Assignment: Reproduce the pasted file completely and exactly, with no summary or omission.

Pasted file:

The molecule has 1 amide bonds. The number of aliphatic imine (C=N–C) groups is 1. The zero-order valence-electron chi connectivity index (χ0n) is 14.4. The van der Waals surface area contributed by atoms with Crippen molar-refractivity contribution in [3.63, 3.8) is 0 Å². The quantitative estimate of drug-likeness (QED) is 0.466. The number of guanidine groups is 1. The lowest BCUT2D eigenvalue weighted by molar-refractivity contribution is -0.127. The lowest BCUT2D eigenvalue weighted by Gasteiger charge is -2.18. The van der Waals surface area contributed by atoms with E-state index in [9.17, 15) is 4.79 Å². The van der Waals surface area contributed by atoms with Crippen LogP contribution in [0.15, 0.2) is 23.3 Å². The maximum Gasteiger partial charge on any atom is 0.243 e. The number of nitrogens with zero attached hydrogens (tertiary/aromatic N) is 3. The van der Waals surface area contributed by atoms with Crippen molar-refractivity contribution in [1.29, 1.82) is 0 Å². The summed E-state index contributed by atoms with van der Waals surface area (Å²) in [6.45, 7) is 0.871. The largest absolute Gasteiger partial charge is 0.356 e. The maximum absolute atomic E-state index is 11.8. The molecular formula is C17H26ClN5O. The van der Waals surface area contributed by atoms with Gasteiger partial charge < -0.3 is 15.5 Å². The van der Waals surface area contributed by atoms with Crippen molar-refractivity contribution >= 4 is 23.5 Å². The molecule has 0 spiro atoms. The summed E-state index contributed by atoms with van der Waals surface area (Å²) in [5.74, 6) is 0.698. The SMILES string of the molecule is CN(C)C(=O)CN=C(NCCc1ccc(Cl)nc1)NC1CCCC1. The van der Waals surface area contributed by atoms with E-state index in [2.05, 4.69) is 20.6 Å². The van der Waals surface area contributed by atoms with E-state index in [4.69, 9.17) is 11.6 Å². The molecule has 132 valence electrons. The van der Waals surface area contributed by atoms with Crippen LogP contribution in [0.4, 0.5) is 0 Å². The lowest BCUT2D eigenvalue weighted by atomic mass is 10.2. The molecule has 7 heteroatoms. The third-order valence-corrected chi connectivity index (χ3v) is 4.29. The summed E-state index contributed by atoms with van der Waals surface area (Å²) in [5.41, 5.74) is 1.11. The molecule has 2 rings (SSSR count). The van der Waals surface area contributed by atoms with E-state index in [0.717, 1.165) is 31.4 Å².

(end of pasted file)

The molecule has 1 amide bonds. The number of aliphatic imine (C=N–C) groups is 1. The zero-order valence-electron chi connectivity index (χ0n) is 14.4. The van der Waals surface area contributed by atoms with Crippen molar-refractivity contribution in [3.63, 3.8) is 0 Å². The quantitative estimate of drug-likeness (QED) is 0.466. The number of guanidine groups is 1. The lowest BCUT2D eigenvalue weighted by molar-refractivity contribution is -0.127. The lowest BCUT2D eigenvalue weighted by Gasteiger charge is -2.18. The van der Waals surface area contributed by atoms with E-state index in [9.17, 15) is 4.79 Å². The van der Waals surface area contributed by atoms with Crippen LogP contribution in [0.15, 0.2) is 23.3 Å². The maximum Gasteiger partial charge on any atom is 0.243 e. The number of nitrogens with zero attached hydrogens (tertiary/aromatic N) is 3. The van der Waals surface area contributed by atoms with Crippen molar-refractivity contribution in [1.29, 1.82) is 0 Å². The summed E-state index contributed by atoms with van der Waals surface area (Å²) in [6.45, 7) is 0.871. The largest absolute Gasteiger partial charge is 0.356 e. The maximum absolute atomic E-state index is 11.8. The molecular formula is C17H26ClN5O. The van der Waals surface area contributed by atoms with Gasteiger partial charge < -0.3 is 15.5 Å². The van der Waals surface area contributed by atoms with Crippen molar-refractivity contribution >= 4 is 23.5 Å². The molecule has 0 spiro atoms. The summed E-state index contributed by atoms with van der Waals surface area (Å²) in [5.74, 6) is 0.698. The SMILES string of the molecule is CN(C)C(=O)CN=C(NCCc1ccc(Cl)nc1)NC1CCCC1. The van der Waals surface area contributed by atoms with E-state index in [2.05, 4.69) is 20.6 Å². The van der Waals surface area contributed by atoms with E-state index in [4.69, 9.17) is 11.6 Å². The molecule has 132 valence electrons. The van der Waals surface area contributed by atoms with Crippen LogP contribution in [0.4, 0.5) is 0 Å². The lowest BCUT2D eigenvalue weighted by atomic mass is 10.2. The molecule has 7 heteroatoms. The third-order valence-corrected chi connectivity index (χ3v) is 4.29. The summed E-state index contributed by atoms with van der Waals surface area (Å²) in [5.41, 5.74) is 1.11. The molecule has 2 rings (SSSR count). The van der Waals surface area contributed by atoms with E-state index in [0.717, 1.165) is 31.4 Å².